Since 1981 a serum bank has been maintained on transplant recipients and donors for use in the clinical investigation of herpesvirus infections associated with transplantation. Sera or plasma collected between February 13, 1981 and April 30, 1986 and stored in this serum bank were tested. All available serum samples from adult donors an the last available serum or plasma sample from both adult and pediatric recipients who survived more than 75 days after transplantation were screened. These included sera from 583 adult donors and 1043 transplant recipients, representing 42% of the 1394 donors acquired by the local donor procurement office and 61 % of the 1701 recipients given organs during the time period studied. Sera were tested for antibody to HIV-1 by enzyme immunoassay using a commercial kit (LAV-EIA; Genetic Systems, Seattle, WA). Positive samples were retested in duplicate by EIA. Repeat positives by EIA were confirmed by the Western blot method (Immunoblot; Biorad, Richmond, CA) using a scoring system based on the presence and density of bands corresponding to the molecular weight of HIV-1 proteins, p18, p24, p32, gp41–43, p55, p65, gp120 (10, 11). A negative band was assigned a score of 0, a weakly reactive band 1, a moderately reactive band 2, a strongly reactive band 3, and a very strongly reactive band 4. A summed score of ≥3 was defined as a positive immunoblot, a score of 2 as equivocal and a score of ≤1 as a negative immunoblot. Selected specimens were also tested by a Western blot procedure in a commercial laboratory (Biotech Research Laboratories, Rockville, MD). A transplant recipient was considered to have HIV-1 antibodies if the EIA and either of the Western blot tests were positive on a serum sample, and if these antibodies, once detected, were persistently found in subsequent serum samples. In addition to the sera screened, the following sera were also tested for HIV-1 antibodies: (1) multiple, including pretransplant, sera from recipients positive on EIA screening; and (2) the last available serum from any recipient who had received an organ from an EIA or Western blot positive donor or who had received an organ from a donor who had donated organs to another recipient who became HIV-1 positive after transplantation.

HIV-1 isolation was performed by a modification of the method of Levy (12, 13). Briefly, 8×106 mononuclear lymphocytes from a patient were cocultivated in 10 ml of RPMI medium containing 20% fetal bovine serum and 10% interleukin 2 with 3×106 phytohemagglutinin-stimulated cells from a normal donor. Thereafter, 3×106 mitogen-stimulated normal cells were added to the culture twice a week for a period of a period of 4 weeks. Culture fluids were harvested every 4 days and tested for the presence of HIV-1 by the antigen capture assay (Cellular Products; Buffalo, NY).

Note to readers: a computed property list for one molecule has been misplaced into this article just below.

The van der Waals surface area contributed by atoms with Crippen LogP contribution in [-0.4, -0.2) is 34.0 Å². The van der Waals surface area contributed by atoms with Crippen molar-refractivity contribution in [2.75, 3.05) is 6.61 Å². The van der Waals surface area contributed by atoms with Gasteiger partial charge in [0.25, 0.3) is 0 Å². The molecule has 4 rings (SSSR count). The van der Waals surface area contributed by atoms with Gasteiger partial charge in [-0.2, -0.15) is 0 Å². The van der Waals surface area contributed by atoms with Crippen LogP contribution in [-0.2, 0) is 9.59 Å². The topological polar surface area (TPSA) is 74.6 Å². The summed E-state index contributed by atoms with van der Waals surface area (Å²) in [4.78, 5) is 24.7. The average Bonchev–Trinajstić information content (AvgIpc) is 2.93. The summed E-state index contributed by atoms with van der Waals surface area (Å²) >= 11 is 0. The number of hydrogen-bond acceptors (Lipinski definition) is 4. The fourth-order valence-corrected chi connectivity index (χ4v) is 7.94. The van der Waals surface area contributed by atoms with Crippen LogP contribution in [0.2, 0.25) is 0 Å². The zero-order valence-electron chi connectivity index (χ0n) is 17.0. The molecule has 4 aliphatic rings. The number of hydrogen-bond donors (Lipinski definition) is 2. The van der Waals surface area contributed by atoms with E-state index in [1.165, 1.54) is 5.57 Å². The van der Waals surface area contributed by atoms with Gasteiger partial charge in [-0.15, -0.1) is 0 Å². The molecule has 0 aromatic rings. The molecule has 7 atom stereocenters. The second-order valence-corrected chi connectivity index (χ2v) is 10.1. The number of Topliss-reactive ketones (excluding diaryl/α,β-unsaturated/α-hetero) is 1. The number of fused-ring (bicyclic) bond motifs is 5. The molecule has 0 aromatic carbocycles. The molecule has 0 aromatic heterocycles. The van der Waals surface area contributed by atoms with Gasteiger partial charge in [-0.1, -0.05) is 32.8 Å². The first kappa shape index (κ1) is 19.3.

Demographic and clinical data were collected on the seropositive recipients and included age at transplantation, sex, type of organ transplant, number of transfusions during the admission for transplant surgery, the use of additional RATG or OKT3, survival, and the occurrence of infections or tumors. T-helper and T-suppressor cell counts or ratios were noted when available. Since many patients were dead at the time of the study and others no longer resided near Pittsburgh, membership in a high-risk group for HIV-1 infection could often only be evaluated from medical records. An “AIDS-like illness” in a transplant recipient was defined as any opportunistic infection or tumor that fulfilled the CDC criteria for AIDS with the exception of invasive candida infections, which are common in liver transplant recipients. Seropositive donors were evaluated for age, sex, mode of death, known membership in a high-risk group for HIV-1 infection, and the number of transfusions received before organ donation.

Proportions were analyzed by a two-tailed Fisher’s exact test. A P-value of ≤0.05 was considered significant.


Population studied

Characteristics of the recipient population are shown in Table 1. Of the 1043 recipients, 868 (83%) were adults. Of the 175 pediatric recipients, 144 (82%) received liver transplants. Recipient sera included samples from 171 heart recipients, 292 liver recipients, 550 kidney recipients, and 30 multiple-organ recipients of whom the majority were heart-lung recipients. The duration of serologic follow-up ranged from 0 to 1775 days. However, 860 (82%) of the 1043 transplant recipients had greater than 45 days of serologic follow-up (mean = 352 days) and represented 51 % of the total transplant population during the study period.

Table 1
Transplant recipients studied for HIV infection

An important issue in this study was the route of transmission of the virus. Testing of blood products for HIV-1 antibodies was introduced at our central blood bank on March 31, 1985. The sera collected and studied included sera from 640 organ recipients who underwent transplantation before 3/31/85 and sera from 403 organ recipients who underwent transplantation after 3/31/85. Ninety-three percent (592/640) of the patients who received organs before this date, but only 67% (268/403) of the patients who received organs after this date, had more than 45 days of follow-up (P<0.001).

Pretransplant HIV-1 positive recipients

Seven (0.7%) of 1043 patients had positive EIA and Western blot tests for HIV-1 before transplantation (Table 2); all remained positive for HIV-1 antibodies after transplantation. Two of the 7 patients were hemophiliacs, and the other 5 were not recognized as belonging to any high-risk group but had received transfusions prior to nationwide blood screening, generally at other centers, before transplant surgery. None had an illness associated with HIV-1 infection at the time of transplantation.

Table 2
Transplant recipients who were positive for HIV antibodies before transplantationa